MassTransit v2.5.3 Now Supports the TPL

As I’ve started to use MassTransit with SignalR, one of the things that annoyed me was the hoops I had to jump through to get a nice asynchronous request from SignalR into MassTransit. There was a lot of plumbing since the MT did not support the TPL.

Well, I’ve changed that. With version 2.5.3 (a prerelease version on NuGet), you can now get a really nice clean syntax to return tasks from server-side SignalR hubs (and other calls that expect a Task return value.

public class Location :
    Hub
{
    public Task GetLocation(string truckId)
    {
        Task task = null;
        Bus.Instance.PublishRequestAsync(new GetLocation { TruckId = truckId }, x =>
        {
            task = x.Handle(message => {});
            x.SetTimeout(30.Seconds());
        });

        return task;
    }
}

Shown above is a SignalR hub that sends a request message off to some service. The LocationResult handler that is added within the closure returns a Task<LocationResult>, which can be returned to SignalR allowing the server-side code to remain asynchronous. If additional work needed to be done to transform the message to another type or do perform some type of validation, a .ContinueWith() could be added to the task to return the proper result type.

public class Location :
    Hub
{
    public Task GetLocation(string truckId)
    {
        Task task = null;
        Bus.Instance.PublishRequestAsync(new GetLocation { TruckId = truckId }, x =>
        {
            task = x.Handle(message => {});
            x.SetTimeout(30.Seconds());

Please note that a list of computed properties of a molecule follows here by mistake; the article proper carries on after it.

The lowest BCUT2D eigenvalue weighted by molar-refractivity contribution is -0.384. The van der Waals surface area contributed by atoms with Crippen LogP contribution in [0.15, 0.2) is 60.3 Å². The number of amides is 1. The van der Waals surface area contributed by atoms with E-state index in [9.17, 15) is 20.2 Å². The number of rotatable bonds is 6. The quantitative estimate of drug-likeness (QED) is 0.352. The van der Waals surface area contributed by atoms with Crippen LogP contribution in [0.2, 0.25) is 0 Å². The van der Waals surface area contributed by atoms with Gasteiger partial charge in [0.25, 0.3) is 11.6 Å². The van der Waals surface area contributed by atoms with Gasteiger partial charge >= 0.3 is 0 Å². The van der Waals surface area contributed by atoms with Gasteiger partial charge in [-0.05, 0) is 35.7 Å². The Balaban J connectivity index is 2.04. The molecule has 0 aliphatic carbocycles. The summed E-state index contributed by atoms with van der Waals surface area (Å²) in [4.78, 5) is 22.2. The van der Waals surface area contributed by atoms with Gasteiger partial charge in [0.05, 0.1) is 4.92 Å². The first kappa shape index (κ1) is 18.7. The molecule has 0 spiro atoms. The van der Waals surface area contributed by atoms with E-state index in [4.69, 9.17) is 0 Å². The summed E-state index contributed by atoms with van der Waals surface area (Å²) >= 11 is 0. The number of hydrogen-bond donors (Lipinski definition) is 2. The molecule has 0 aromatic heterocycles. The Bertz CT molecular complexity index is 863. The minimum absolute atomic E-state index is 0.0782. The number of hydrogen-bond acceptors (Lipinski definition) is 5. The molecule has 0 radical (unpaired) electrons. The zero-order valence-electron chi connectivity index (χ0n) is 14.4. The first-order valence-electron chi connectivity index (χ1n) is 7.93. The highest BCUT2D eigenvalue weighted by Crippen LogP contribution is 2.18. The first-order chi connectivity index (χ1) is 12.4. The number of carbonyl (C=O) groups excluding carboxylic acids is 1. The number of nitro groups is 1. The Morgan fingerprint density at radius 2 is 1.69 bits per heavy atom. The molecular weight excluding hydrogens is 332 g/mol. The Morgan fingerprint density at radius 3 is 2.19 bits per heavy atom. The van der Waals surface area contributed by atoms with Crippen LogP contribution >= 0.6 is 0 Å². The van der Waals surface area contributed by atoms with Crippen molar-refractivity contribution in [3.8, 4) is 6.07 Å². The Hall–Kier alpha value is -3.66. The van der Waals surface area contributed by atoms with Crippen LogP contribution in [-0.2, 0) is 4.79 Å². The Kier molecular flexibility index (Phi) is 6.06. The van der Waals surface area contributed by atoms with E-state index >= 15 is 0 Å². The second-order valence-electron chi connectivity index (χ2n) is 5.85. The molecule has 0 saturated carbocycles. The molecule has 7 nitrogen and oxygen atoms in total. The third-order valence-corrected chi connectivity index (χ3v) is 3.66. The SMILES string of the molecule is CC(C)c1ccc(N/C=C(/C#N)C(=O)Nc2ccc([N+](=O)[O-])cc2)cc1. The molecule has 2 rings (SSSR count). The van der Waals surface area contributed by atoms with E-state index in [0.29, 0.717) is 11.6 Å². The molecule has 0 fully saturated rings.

});

        return task.ContinueWith(t => new LocationView(...));
    }

    public class LocationView
    {
        public string TruckId { get; set; }
        public string Location { get; set; }
    }
}

If the request times out, the task for the handler will be cancelled, so be sure to take that into account.

Pretty power stuff eh?

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    About Chris Patterson

    Chris is a senior architect for RelayHealth, the connectivity business of the nation's leading healthcare services company. There he is responsible for the architecture and development of applications and services that accelerate care delivery by connecting patients, providers, pharmacies, and financial institutions. Previously, he led the development of a new content delivery platform for TV Guide, enabling the launch of a new entertainment network seen on thousands of cable television systems. In his spare time, Chris is an active open-source developer and a primary contributor to MassTransit, a distributed application framework for .NET. In 2009, he was awarded the Most Valuable Professional award by Microsoft for his technical community contributions.
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    • Daniel Marbach

      Hy chris
      This might a be a missleading example. Why would you even use Masstransit for something which can be clearly categorized as a query?
      Maybe the sample should describe a command on which the client wants success or error status?
      Also I prefer to have clearer semantics and I try to avoid “publish” for commands. You only “send” commands

      Daniel

      • http://twitter.com/PhatBoyG Chris Patterson

        Well, it was a contrived example that we built as part of the presentation at a user group meeting in early June. On how they could really push truck location updates to a monitoring screen in real time. The query was just a part of doing the demo without building an entirely new web site.